The NEMES Group sojourned this year in Luxor and Cairo. The visit had a distinct Middle Kingdom (2025-1700bc) theme.
My plan was to introduce the group to as many Middle Kingdom treasures that time would permit. The Middle Kingdom, a little understood and possibly neglected period produced the treasures that today enrich many display cases at the Egyptian Museum in Cairo. My hope was that the group would be astounded by the beauty and exquisite artistry of the master craftsmen of the XII Dynasty. I planned to take them on a difficult although rewarding field trip to Dahshur, Hawara and Illahun.
As always we stayed at the excellent Luxor Sheraton. It is always a pleasure to stay there, mostly, I must say, due to the staff. Some have worked there man and boy since the hotel opened eighteen years ago. Dawood (pronounced Daahyoud) I remember as a shoe shine boy. He has progressed to become a very efficient and proud bell boy. He is one of many employed by the hotel who welcomes me back as an old friend year after year. Little has changed since 1987. The hotel itself is feeling its age, however, I am reliably informed by my friend Hisham, (the ever helpful Night Manager) that it is due for refurbishment in mid 2005. We all hope the alterations will not change the ambience of this very popular and friendly hotel. Christine and Sheila say every time they return, "It's like putting on a pair of comfy slippers."
The views across the Nile are breathtaking, particularly the Theban Hills. When all the hectic daily exertions are completed, to sit on the mole (breakwater), watching the majestic Nile flow past on its inevitable journey north to Cairo and the Mediterranean is sheer bliss in itself. The pied kingfisher dives for fish after hovering above the current's swirls and eddies. The little white egrets prance around on the boulders by the water's edge - engrossed in their quest for a tasty meal from the abundant shoals of fish. Feluccas toss on their moorings from the wash of a tedious cruise ship as the ripples hit the shore. The breeze that comes off the Nile refreshes your weary limbs. Follow all this by relishing a Stella beer on the concourse - it doesn't get better than this.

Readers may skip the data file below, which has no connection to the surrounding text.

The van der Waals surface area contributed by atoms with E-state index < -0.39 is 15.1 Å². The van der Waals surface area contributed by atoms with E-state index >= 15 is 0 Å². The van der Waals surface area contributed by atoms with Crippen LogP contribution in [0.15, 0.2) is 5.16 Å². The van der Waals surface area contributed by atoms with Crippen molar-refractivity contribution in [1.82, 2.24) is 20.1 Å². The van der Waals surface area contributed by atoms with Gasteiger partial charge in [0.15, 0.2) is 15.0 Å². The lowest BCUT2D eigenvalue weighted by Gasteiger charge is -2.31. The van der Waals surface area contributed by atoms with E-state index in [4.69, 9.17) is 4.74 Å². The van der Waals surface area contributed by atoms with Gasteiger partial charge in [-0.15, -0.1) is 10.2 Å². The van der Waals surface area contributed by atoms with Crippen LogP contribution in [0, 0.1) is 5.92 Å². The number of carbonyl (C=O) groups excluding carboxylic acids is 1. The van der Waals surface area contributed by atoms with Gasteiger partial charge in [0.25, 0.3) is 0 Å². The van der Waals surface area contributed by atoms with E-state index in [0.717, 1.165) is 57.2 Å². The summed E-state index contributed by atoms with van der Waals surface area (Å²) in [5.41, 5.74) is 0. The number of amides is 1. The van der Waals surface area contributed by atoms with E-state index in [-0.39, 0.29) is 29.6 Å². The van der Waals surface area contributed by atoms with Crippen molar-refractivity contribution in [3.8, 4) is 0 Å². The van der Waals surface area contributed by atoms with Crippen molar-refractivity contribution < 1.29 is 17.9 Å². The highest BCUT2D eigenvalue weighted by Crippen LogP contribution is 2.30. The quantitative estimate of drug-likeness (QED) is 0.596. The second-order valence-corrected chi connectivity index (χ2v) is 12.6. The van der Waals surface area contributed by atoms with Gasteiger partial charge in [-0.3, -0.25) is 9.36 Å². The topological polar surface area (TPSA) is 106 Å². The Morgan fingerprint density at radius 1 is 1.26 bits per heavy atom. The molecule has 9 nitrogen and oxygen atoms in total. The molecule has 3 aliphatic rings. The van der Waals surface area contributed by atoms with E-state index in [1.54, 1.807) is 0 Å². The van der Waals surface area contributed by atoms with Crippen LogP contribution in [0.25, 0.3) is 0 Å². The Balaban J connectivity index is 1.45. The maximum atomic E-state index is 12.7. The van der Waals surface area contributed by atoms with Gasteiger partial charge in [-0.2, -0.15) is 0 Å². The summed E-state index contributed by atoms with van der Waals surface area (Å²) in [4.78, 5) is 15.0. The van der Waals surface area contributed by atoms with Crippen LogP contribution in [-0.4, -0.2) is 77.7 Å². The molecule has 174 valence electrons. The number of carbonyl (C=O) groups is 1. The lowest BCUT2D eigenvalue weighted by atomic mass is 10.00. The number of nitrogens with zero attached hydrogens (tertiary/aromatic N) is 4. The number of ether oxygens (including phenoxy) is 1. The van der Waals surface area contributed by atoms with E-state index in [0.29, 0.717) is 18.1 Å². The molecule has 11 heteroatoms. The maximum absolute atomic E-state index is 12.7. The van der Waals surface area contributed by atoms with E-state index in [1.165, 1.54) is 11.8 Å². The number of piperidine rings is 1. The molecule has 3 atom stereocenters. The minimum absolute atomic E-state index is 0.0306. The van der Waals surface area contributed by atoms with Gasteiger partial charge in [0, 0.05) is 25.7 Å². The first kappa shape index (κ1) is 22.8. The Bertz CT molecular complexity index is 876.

This year the prices for entry to the monuments have risen sharply, the Valley of the Kings is now LE 70.00 for three tombs, (not many are open so selection is limited). Tutankhamun is LE 55.00 in addition to your normal ticket for three tombs.
I am personally of the belief the Valley of the Kings has lost its magic, in the 1970's and 80's I would regularly visit nine tombs in the Valley in a single day, marvelling at the craftsmanship of the ancient artisans. Now you are pestered by itinerant abusive beggars who don't leave you alone, even when threatened with the Tourist Police. Surely the whole idea of visiting the last resting places of the New Kingdom pharaohs, is to walk up toward the Valley allowing your imagination to work overtime, enhancing the excitement and expectation. Not to toddle up on a Thomas the Tank Engine, as is currently the experience. Is it me or is something lost? (Granted the elderly and infirm definitely need a leg up to get to the valley, but on Thomas the Tank Engine?)
The Middle Kingdom theme got underway during a three day visit to Cairo. We stayed at the Sheraton Hotel Towers and Casino. This was arranged by our good friends David and Diane Ireland. Thanks to David's perseverance he managed to put together an excellent and affordable package, flying from Luxor on the "red eye" 6.25 am flight on Tuesday 15 th February returning on the 23.35pm late flight Thursday 17 th February. His labours complete it was down to "yours truly" to maximise the time at our disposal. This I did with relish, one can have too much 18 th Dynasty, and I was champing at the bit. I was determined to show the group the Majesty of the Old Kingdom via the pyramids, tombs and the Egyptian museum. I thought to stir them to awe and wonder of the power and genius of the Amenemhet's and the Senwosret's of the Middle Epoch with a visit to Dahshur, Hawara and Illahun.
We duly arrived on the "red-eye" at Cairo International Airport. We were met by a charming (if not always on the ball) as we say up North, Egypto/Sudanese former air stewardess called Hanaa. She ushered us to our coach for the never disappointing drive through Cairo to our hotel. The traffic in Cairo is now almost seizing up with the pure volume of vehicles. It can take an age just to travel a few hundred yards, but as I have mentioned in the past, the locals are always good humoured if not a little eccentric with their manoeuvrings. Cairo is a hell of a city.
We checked into the hotel, to depart immediately for Dahshur and Saqqara, or at least I thought we were. First we had to inform the Tourist Police which sites we intend to visit. This would have been no great hardship in itself if and I mean "IF" our coach driver knew where he was going!